Detectable Levels of Cytochrome c and Activated Caspase-9 in Cerebrospinal Fluid after Human Traumatic Brain Injury
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- Darwish, R.S. & Amiridze, N.S. Neurocrit Care (2010) 12: 337. doi:10.1007/s12028-009-9328-3
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The intrinsic pathway of apoptosis has been proposed as one mechanism of cell death after traumatic brain injury (TBI). This study tested the hypothesis that cytochrome c and activated caspase-9 are released into the cerebrospinal fluid (CSF) after severe TBI and that their presence correlates with mitochondrial injury and severity of neurologic outcome.
Nine adult patients with severe TBI (GCS ≤ 8) underwent placement of intraventricular catheters for monitoring and management of intracranial pressure. CSF was sampled at catheter insertion (2–26 h after injury) and at intervals of 24, 48, and 72 h thereafter. Control samples were obtained from patients undergoing spinal anesthesia (ASA1). CSF levels of cytochrome c and activated caspase-9 were measured using ELISA.
Cytochrome c was detected in 18 (51.4%) samples, in the range of 0.08–5 ng/ml; mean value for cytochrome c was 0.44 ng/ml (SD ± 0.632). Activated caspase-9 was detected in 10 samples (28.6%); mean value was 0.28 ng/ml (SD ± 0.39). Rs between cytochrome c and Glasgow outcome score (GOS) was −0.25 (P = 0.14), and between GOS and activated caspase-9 was −0.35 (P = 0.04). R calculated based on linear regression of activated caspase-9 and cytochrome c concentrations was 0.18. Control CSF samples had no detectable levels of either marker (detection level for cytochrome c was 0.08 ng/ml and 0.20 for activated caspase-9).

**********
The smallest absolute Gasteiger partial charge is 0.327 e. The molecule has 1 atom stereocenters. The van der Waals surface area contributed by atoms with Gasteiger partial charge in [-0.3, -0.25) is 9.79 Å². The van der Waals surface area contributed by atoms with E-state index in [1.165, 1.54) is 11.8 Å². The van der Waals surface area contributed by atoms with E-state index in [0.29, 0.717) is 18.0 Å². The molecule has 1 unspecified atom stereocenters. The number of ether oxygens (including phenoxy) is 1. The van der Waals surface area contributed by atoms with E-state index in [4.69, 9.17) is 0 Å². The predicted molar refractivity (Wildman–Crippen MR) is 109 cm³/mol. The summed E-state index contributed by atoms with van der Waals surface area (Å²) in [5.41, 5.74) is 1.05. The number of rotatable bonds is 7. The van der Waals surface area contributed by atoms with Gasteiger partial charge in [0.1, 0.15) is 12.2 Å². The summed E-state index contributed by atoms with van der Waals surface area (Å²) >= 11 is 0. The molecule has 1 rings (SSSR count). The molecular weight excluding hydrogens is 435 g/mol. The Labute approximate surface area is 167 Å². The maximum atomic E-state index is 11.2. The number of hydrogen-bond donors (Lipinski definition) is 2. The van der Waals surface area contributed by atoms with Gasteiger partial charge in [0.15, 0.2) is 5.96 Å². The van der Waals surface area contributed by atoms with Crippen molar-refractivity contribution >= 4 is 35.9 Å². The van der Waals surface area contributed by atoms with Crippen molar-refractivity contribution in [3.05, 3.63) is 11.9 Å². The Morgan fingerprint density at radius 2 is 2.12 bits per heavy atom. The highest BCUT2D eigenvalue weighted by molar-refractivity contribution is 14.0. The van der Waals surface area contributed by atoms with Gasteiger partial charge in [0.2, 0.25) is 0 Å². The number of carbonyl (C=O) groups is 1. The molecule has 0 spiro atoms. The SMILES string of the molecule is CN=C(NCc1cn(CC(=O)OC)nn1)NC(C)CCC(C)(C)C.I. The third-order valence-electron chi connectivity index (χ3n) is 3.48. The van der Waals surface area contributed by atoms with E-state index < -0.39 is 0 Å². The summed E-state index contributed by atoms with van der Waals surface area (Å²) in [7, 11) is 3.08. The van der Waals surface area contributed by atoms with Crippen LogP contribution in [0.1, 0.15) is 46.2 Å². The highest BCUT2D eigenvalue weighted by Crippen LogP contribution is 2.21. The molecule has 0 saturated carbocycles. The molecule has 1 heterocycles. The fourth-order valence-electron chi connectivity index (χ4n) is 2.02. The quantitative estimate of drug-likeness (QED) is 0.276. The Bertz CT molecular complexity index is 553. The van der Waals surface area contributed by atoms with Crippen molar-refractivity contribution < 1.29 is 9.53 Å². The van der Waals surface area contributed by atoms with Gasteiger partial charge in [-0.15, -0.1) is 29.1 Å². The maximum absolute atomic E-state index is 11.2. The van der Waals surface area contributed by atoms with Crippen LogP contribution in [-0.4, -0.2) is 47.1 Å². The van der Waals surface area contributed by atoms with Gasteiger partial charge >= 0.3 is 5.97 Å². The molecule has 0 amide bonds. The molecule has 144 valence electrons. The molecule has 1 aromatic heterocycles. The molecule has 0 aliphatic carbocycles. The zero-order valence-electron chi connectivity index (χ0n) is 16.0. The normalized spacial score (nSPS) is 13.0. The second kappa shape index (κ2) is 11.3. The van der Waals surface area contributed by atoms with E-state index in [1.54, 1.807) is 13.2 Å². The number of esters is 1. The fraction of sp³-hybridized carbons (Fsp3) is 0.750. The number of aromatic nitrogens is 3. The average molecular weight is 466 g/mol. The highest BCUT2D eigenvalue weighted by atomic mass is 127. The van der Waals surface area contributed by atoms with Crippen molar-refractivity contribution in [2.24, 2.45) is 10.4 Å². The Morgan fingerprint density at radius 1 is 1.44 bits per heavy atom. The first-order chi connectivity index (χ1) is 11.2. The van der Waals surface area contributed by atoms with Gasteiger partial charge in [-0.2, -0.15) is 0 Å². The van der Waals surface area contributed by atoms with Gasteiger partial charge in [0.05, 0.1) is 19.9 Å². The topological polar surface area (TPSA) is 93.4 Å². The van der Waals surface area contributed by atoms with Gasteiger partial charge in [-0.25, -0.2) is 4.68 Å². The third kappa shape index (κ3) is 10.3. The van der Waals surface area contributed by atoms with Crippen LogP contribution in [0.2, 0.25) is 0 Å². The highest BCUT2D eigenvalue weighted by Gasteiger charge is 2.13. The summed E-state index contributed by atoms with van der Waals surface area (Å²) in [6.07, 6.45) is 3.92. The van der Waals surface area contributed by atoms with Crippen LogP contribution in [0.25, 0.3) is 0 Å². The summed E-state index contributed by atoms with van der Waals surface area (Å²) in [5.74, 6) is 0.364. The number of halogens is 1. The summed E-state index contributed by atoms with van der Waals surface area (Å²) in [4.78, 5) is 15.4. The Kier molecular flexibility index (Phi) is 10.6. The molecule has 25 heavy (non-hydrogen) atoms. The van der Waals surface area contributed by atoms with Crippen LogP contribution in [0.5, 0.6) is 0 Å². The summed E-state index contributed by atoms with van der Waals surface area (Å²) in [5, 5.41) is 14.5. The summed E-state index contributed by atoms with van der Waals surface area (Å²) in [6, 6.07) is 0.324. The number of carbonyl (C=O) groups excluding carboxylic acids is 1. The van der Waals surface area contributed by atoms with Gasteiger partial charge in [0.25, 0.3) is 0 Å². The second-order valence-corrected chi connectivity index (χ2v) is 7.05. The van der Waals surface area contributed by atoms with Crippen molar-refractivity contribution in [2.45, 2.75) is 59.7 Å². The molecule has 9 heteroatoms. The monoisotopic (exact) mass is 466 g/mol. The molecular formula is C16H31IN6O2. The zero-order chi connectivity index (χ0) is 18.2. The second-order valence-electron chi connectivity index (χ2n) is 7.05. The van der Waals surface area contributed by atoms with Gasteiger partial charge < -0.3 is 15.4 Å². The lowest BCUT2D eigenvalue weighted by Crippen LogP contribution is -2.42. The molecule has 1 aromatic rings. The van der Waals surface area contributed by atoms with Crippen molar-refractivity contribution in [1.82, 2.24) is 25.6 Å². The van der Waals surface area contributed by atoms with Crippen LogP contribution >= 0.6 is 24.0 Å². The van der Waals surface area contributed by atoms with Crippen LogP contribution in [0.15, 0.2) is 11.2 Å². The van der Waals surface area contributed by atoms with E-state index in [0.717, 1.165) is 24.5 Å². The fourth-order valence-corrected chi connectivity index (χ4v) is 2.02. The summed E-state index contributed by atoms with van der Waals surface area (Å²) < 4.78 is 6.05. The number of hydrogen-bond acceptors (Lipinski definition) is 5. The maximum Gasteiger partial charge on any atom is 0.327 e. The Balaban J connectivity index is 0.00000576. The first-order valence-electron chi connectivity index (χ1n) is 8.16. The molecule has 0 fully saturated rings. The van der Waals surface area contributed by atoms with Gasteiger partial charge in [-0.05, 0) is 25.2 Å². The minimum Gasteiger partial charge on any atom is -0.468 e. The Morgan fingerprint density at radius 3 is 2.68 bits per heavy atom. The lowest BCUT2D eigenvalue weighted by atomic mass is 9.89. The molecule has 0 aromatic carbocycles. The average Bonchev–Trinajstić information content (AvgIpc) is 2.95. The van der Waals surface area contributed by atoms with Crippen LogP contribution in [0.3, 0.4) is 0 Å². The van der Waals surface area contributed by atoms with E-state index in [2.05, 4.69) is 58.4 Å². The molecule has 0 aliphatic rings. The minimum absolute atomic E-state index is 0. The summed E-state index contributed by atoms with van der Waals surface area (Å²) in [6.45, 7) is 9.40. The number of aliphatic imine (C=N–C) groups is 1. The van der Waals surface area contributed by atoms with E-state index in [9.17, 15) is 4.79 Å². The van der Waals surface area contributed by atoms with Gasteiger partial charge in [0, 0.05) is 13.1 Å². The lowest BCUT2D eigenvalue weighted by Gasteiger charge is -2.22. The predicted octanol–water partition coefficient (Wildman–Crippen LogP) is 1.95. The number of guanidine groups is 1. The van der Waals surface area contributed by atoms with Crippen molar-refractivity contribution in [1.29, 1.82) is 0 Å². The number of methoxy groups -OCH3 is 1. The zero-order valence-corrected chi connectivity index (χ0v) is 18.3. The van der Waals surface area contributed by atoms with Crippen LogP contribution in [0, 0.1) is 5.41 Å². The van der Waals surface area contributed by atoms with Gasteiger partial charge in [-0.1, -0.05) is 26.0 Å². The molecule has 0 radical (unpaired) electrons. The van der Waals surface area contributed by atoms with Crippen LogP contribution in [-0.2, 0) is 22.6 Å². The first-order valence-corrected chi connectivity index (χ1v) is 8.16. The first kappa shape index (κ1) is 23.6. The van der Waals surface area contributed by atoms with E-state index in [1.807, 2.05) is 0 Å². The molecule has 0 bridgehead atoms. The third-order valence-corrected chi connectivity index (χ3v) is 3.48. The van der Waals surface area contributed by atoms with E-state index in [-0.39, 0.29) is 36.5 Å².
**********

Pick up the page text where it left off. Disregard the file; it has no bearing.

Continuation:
We concluded that activated caspase-9 and cytochrome c are present in the CSF of patients with severe TBI. Activated caspase-9 shows weak correlation with poor neurologic outcome.